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A vintage kitchen sink with one square bowl and one round bowl

vintage-kitchen-sink-from-historic-housepartss

Look at this woddity (“wonderful oddity”) from Historic House Parts: A vintage porcelian on steel (I’m guessing) kitchen sink with one square bowl and one round bowl. Ain’t life grand?  HHP says this is from “Ebco”… the sink is 38″x20″ overall, with the round bowl somewhat shallower (7.5” D) than the square. Sounds like there are some little issues, $150. I’m calling this 1970s. Any other guesses — or folks who have spotted this one, still survived in the wild?

  1. Elizabeth Mary says:

    Fascinating! I wonder why the round side has such a large drain hole, and it is on the side rather than in the middle? Why would a shallower sink need a larger hole to drain? Maybe this was made for some special use and maybe not in a household kitchen?

  2. Ann-Marie Meyers says:

    Maybe the round sink was for food prep, and the bigger hole was to accommodate the garbage disposer?

  3. Melanie says:

    The square sink seems to be the one with the odd sized (for a kitchen sink) drain. Also I’m wondering what that fourth hole on top is for? Sprayer? It’s certainly in an odd spot.

    Fascinating! Love the molded in soap spot.

  4. deajohn says:

    Well, that’s different. Looks like 6″ centers on the faucet mounts as well. I’m thinking mid to late 60’s. The problem will be the faucet. The only way to do a 6″ version anymore is a widespread……

  5. Patty says:

    Maybe it wasn’t for a kitchen How about a basement?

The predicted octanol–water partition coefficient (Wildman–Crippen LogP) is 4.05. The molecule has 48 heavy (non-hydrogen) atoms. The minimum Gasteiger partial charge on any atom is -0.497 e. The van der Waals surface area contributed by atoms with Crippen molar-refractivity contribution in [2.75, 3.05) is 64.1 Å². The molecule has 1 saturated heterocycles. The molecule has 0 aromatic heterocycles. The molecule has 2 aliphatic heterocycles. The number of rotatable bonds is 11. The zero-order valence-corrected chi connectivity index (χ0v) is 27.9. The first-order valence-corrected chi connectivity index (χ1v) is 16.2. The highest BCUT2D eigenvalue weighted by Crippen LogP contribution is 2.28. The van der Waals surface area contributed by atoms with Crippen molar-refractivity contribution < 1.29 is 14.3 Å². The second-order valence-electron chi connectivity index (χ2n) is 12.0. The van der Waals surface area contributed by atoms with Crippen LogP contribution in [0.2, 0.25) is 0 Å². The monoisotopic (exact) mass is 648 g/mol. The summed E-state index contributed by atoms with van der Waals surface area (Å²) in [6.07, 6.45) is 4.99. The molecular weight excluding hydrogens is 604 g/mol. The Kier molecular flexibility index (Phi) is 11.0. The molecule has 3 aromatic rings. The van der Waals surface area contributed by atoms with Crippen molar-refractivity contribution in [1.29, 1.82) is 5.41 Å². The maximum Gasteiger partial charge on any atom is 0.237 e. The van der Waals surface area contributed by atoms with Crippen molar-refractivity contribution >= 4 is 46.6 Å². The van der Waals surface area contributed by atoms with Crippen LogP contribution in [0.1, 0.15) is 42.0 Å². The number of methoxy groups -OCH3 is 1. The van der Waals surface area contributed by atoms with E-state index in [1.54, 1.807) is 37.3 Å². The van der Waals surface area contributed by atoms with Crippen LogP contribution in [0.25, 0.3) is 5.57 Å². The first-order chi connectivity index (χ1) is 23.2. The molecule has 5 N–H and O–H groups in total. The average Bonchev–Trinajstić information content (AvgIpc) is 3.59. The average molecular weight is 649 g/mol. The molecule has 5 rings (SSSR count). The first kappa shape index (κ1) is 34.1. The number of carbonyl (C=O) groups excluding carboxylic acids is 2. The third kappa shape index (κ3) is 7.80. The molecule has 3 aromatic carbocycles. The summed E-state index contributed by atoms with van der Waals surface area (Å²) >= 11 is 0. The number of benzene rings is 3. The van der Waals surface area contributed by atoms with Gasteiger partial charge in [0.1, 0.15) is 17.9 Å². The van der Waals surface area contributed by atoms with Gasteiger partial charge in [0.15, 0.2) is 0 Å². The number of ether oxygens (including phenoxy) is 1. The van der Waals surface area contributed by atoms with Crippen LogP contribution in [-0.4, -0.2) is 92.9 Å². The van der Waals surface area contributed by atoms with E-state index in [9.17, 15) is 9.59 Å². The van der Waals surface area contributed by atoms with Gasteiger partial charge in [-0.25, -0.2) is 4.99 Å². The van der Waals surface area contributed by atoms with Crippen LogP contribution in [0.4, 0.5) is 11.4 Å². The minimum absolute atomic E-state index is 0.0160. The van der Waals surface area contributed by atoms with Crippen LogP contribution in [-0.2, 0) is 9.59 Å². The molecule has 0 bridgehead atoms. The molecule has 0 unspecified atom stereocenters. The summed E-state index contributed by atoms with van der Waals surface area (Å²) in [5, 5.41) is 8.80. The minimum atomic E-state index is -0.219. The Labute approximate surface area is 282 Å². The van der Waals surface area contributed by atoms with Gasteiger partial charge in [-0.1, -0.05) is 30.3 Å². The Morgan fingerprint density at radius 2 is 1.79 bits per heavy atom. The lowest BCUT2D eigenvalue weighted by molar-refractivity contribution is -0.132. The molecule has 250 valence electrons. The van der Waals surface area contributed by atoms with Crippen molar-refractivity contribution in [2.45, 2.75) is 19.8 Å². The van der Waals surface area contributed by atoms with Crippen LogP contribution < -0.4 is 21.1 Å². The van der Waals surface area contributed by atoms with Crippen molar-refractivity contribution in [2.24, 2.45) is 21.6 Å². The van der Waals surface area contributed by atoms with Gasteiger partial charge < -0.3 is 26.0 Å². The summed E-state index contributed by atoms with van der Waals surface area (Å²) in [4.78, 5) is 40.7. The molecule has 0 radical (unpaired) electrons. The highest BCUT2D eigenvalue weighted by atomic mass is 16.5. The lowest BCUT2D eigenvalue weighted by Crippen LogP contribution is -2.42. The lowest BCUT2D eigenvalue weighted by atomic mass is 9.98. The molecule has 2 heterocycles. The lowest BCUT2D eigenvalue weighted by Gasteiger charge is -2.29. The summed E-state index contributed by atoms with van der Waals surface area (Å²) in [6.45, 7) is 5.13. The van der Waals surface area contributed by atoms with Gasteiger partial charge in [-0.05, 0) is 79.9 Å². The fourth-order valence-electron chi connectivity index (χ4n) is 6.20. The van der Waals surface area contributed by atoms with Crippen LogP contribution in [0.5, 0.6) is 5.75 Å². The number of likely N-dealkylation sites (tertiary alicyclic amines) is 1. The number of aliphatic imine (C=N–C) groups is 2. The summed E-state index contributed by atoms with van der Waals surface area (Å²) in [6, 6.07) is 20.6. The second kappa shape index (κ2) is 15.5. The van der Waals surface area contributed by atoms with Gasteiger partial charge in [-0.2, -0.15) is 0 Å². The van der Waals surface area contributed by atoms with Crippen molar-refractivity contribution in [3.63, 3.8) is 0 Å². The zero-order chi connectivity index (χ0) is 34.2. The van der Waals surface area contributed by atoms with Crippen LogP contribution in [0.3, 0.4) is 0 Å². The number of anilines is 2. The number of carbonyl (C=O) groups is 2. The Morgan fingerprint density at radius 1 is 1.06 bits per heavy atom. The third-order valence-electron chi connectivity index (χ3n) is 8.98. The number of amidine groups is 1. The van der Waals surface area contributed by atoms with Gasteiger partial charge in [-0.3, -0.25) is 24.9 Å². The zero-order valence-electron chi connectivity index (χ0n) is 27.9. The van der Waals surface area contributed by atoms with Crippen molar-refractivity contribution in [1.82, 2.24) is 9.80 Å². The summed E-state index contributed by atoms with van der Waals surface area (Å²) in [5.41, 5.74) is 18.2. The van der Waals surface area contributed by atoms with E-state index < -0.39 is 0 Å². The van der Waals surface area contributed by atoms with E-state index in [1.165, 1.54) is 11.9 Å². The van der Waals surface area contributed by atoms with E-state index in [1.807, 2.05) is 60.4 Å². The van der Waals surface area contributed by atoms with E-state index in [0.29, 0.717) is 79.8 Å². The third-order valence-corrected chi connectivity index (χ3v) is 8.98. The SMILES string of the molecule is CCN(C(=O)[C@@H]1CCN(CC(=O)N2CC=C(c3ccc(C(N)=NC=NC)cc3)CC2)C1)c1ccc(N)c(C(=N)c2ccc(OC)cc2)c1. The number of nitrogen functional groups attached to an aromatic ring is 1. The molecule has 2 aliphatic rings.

One for laundry, one for messier jobs, like rinsing out paint brushes or something? Maybe the holes were placed to make hooking them up to the plumbing easier. Also, a shallow sink may need to have water run out quicker if your are rinsing something and do not want it to overflow.

  6. Michele says:

    Pam-I am not sure, but I think that sink pre-dates mid-century. The only reason I say that is Historic House caters to pre and early 20th century home owners. It might be Decco or even Arts and Crafts. Back in those “Beau Arts” days innovation was craved as much as it was in the 50’s-60’s–so certainly one could make it fit in a mid-century. It may have been in a pantry? For certain, whoever used it had a specific task(s) in mind–just a thought…your web site is still my fave place, even though we bought an old victorian farmhouse. Keep up the great work!

  7. pam kueber says:

    Thank you, Michele! Interesting: Even John at deabath.com couldn’t ID it. I feel like we’ve stumped the chump. Not that John is a chump! 🙂

  8. Melanie says:

    I need to be done with my vacation days! LOL! I woke up thinking about this sink.

    I’m wondering if it’s not a sink for a more commercial application than the home kitchen. Looks like the round bowl would be a handwashing sink, thus the spot for a bar of soap, and the other sink for doing things like filling pots. I’m a cook and I’ve worked in a lot of kitchens. I can easily envision this in an old kitchen somewhere like a boarding house. Or possibly as someone mentioned, in a pantry.

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